April 17, 2014
Seven open browser windows, a chiming smart phone, and an ongoing Skype call: these are the hallmarks of the modern-day, multitasking employee. “Organizations are becoming more complex and information technology is becoming more prevalent,” says Nicola Persico, a professor of managerial economics and decision sciences at the Kellogg School of Management. As such, workers are often asked to do more in the same amount of time—a challenge that invariably leads to doing more at the same time.
But should it? There are, of course, costs to such a strategy. “The idea that working on many things at the same time can actually slow you down—it’s not a new idea,” says Persico. In recent years especially, the downsides of multitasking have been broadcast far and wide. “Don’t Multitask: Your Brain Will Thank You” warns an article in Time. “Break the Multitasking Habit” encourages USA Today. Most of the warnings have focused on our limited cognitive resources: We can only do so much at once before everything starts to suffer—and there are mental costs associated with pivoting between projects too.
But Persico—along with Decio Coviello of HEC Montréal and Andrea Ichino of the University of Bologna—recently built a mathematical model that offers another reason for the productivity losses associated with multitasking. Mental costs aside, switching back and forth between projects is fundamentally inefficient. “If there is value in finishing a project”—as opposed to merely making progress—“then the best thing you can do is to finish one before you start the next one,” says Persico.
The Inefficiencies Compound
Consider a scenario in which you have two projects, each of which requires a solid five days of work to complete. If you switch back and forth between the two tasks equally, finishing them on the same day, each project will take you an average of two five-day workweeks to complete. But if you dedicate all of your time to one project before switching to the other, each project will take you, on average, just a week and a half (a week for the first and two weeks for the second). Stacking projects back to back, in other words, allows you to finish one project much earlier than you otherwise would, and takes you no longer to complete the second. As the number of projects increases, so do the efficiencies gained by tackling them one by one.
The inefficiencies, according to Persico’s model, have the further effect of demotivating workers. “If I juggle more,” says Persico, “then it means that the rewards of my efforts are going to be more and more postponed.” After all, a paycheck, or completion bonus—or even just a pat on the back—does not mean as much when it is a month away as when it is just few days away.
Throw multiple supervisors into the equation, and a problematic situation gets even worse. “As a worker,” says Persico, “you don’t really choose what to work on in isolation. You do so under the pressure of other people—maybe your co-workers, maybe your superiors—and as this uncoordinated set of pressures takes place, then naturally you will be driven to multitask.” If each of your supervisors lobbies you to work on her task first, you will be pushed to work on more projects simultaneously than if left to your own devices. But the lobbying becomes something of a vicious cycle: as the number of projects increases, so do the completion times, which in turn increases the importance of lobbying efforts in the future.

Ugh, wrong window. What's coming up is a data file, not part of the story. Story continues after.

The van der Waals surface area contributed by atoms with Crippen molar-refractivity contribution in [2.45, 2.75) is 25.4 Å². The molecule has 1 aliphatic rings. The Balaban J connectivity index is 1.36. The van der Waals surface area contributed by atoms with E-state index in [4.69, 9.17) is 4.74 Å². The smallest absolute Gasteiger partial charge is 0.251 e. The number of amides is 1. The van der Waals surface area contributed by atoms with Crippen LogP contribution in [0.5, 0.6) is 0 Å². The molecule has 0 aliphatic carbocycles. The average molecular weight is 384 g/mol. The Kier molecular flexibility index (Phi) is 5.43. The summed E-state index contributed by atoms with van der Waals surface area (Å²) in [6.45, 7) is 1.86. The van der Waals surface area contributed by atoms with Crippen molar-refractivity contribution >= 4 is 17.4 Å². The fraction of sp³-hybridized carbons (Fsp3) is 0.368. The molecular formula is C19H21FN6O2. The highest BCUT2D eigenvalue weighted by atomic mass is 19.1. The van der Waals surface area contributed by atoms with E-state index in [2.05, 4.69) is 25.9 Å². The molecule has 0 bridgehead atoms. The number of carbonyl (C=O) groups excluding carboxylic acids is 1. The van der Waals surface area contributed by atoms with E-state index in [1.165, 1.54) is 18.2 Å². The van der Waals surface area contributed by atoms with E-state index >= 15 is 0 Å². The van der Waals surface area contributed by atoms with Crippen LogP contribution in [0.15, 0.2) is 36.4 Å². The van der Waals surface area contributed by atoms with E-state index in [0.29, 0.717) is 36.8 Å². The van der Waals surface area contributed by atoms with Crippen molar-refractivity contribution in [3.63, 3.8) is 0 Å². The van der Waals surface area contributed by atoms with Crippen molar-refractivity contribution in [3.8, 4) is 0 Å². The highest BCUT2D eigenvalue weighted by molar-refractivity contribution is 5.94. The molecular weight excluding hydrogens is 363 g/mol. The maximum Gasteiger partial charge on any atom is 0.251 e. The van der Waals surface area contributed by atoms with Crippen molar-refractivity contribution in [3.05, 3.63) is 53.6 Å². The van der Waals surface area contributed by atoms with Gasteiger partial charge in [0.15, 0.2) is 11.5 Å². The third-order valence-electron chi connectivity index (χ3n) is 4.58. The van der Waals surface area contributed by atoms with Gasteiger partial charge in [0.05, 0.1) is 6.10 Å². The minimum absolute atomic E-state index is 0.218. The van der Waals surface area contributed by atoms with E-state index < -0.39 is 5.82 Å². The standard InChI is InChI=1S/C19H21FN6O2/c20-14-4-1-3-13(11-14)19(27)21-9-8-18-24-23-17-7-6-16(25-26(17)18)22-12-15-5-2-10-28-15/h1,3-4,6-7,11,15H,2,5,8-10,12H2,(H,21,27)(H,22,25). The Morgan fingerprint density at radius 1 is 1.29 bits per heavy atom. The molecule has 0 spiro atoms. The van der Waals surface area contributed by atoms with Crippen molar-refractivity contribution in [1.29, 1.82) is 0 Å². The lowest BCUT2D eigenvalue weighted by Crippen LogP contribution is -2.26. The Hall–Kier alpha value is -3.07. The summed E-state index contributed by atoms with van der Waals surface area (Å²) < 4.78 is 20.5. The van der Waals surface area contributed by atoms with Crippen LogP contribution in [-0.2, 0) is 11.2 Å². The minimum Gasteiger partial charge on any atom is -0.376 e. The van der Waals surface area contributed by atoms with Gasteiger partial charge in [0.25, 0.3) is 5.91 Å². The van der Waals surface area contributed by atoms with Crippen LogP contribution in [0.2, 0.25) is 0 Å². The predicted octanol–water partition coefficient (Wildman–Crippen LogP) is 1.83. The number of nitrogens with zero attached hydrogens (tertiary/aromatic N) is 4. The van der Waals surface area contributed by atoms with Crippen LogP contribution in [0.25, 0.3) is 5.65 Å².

A Note to Managers
In addition to offering employees yet another reason to avoid multitasking, Persico’s research suggests potential drawbacks to organizational structures in which a single worker or group reports to multiple supervisors. There are plenty of reasons why an organization might be structured this way, of course—individual divisions may not have the need for their own legal team, or HR department, for instance—but, says Persico, “I think you have to carefully consider the trade-offs.” Workers are left “between a rock and a hard place” should one manager not observe (or care) how much a worker is required to do for another manager.
Persico’s research is based on the premise that the value of a project is only realized on its completion. But he acknowledges there are occasions when this is not true. “If I’m a contractor and I only get paid when a house is fully remodeled, then my best option is not to work on several houses at the same time—I’m better off finishing up the first one quickly and getting paid for it.” He continues: “But if, rather, I am a plumber and I am being paid on an hourly basis, then it makes no difference to me whether I task juggle or not.” Still, there may nonetheless be costs associated with switching between gigs: Even an hourly plumber loses time and money trekking from one job to another. And for many knowledge workers, the only valuable project is a finished one—if only because a client or supervisor cannot evaluate it until it is done.
In his research, Persico has quantified what most people already understand about multitasking: that workflow slows as projects increase. But now we are able to grasp this intuitive phenomenon on a mathematical level. “If I can make a comparison that is probably too ambitious,” Persico says with a laugh, “everybody intuitively understands that gravity makes things fall down. But there is still a great advantage in knowing the exact mathematical law that governs . . . the force that attracts bodies to each other."
Jessica Love is a writer and editor at the Kellogg School of Management. This article originally appeared in Kellogg Insight.
(Image via SkegbyV/Shutterstock.com)
April 17, 2014